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Course: MCAT > Unit 2

Lesson 1: Foundation 1: Biomolecules

Genetics: Cancer-causing NF1 mutations in mice


Neurofibromin is a protein encoded by the NF1 gene on chromosome 17. In humans, it contains multiple functional domains, including a Ras GTPase-activating protein-related domain (GRD), a cysteine-serine-rich domain (CSRD), and a central region with multiple binding sites for other proteins. Under normal circumstances, neurofibromin acts as a tumor suppressor in nerve cells, modulating Ras signaling by altering the ratio of active Ras-GTP to inactive Ras-GDP, which results in further alterations to the ERK signaling pathway.
Neurofibromatosis type 1 is caused by a mutation in the NF1 gene that results in skin hyperpigmentation and numerous neurofibromas, a type of benign cutaneous nerve sheath tumor. In rare cases a neurofibroma may turn into a malignant tumor, called a malignant peripheral nerve sheath tumor (MPNST), in a process known as malignant transformation. Researchers studied the phenotypic expression of neurofibromatosis in mice with NF1 mutations by performing the following experiments.
Experiment 1
Researchers created a large population of mice by initially mating a healthy female mouse with a homozygous diseased male mouse. The initial set of offspring is known as the first filial (F1) generation. The following generations mated at random until the population reached 10,000 mice. Table 1 shows data stratified between mice with and without the NF1 mutation. The variables analyzed include the number of mice with neurofibromas and the number of mice with MPNSTs.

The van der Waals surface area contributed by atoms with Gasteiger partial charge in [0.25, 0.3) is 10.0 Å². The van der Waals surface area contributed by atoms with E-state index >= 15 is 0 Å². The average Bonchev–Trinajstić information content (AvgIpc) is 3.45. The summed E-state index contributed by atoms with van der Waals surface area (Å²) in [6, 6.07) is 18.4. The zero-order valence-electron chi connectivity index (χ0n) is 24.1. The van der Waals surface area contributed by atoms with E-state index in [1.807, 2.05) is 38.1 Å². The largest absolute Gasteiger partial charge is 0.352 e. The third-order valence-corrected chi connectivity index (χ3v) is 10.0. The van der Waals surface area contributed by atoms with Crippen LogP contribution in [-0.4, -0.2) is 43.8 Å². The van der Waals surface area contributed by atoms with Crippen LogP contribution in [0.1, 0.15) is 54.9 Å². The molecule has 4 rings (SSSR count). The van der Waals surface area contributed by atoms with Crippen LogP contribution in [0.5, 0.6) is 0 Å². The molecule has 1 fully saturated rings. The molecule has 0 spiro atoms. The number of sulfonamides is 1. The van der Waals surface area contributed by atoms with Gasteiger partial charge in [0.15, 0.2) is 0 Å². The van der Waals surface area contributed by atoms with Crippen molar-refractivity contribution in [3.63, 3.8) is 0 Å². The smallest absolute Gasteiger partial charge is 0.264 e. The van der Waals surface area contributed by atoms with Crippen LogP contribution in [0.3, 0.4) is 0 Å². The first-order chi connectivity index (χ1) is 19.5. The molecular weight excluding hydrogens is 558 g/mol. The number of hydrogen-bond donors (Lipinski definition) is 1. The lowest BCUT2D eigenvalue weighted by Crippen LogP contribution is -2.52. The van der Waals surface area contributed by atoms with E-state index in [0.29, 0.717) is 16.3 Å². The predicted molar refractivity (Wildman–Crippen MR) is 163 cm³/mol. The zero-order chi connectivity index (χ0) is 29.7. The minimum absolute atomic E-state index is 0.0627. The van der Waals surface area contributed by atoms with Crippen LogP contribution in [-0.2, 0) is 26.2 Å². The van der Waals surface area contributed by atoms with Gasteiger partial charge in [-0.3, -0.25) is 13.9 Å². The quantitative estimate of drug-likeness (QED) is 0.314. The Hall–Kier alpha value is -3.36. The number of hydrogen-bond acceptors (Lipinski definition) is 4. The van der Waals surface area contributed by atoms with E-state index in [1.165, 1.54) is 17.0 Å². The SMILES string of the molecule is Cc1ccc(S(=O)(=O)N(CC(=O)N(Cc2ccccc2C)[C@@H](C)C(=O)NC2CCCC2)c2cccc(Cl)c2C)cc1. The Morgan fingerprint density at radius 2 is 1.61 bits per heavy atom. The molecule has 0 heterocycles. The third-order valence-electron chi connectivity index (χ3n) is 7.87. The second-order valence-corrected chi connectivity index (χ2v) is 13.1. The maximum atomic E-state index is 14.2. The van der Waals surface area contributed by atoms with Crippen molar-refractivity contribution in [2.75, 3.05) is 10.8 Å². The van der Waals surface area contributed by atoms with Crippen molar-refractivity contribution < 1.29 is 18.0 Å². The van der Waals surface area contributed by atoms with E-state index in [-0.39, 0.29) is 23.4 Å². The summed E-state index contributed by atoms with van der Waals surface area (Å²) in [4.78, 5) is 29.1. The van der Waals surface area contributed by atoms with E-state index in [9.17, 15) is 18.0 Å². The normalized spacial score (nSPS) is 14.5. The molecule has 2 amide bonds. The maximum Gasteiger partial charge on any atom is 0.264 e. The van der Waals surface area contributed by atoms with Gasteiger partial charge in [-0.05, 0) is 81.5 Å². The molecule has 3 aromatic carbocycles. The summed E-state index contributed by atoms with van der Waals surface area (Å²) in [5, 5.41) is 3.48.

Table 1 Number of cases of neurofibromas and MPNSTs in mice with or without an NF1 mutation
Experiment 2
Researchers created novel mouse models harboring a common nonsense mutation (exon 18 c.2041C>T; p.Arg681*) in addition to mouse models harboring a null allele due to exon 4 deletion (Δ4). To assess neurofibromin function in these models, researchers isolated and expanded mouse embryonic fibroblasts (MEFs) from embryos carrying different allelic mutations, then performed Western blot analyses and assayed neurofibromin and phosphorylated ERK (pERK) levels. The results are shown in Figures 1 and 2.
Figure 1 Western blot analyses for wildtype mice and mice harboring mutations
Figure 2 Expression of neurofibromin and pERK in wildtype mice and mice harboring mutations
Figures 1 and 2 from Kairong Li et al. June 2016. Disease Models and Mechanisms 9(7):dmm.025783
If two mice from the F1 generation of Experiment 1 were crossed, what percentage of their offspring would have neurofibromatosis?
Choose 1 answer: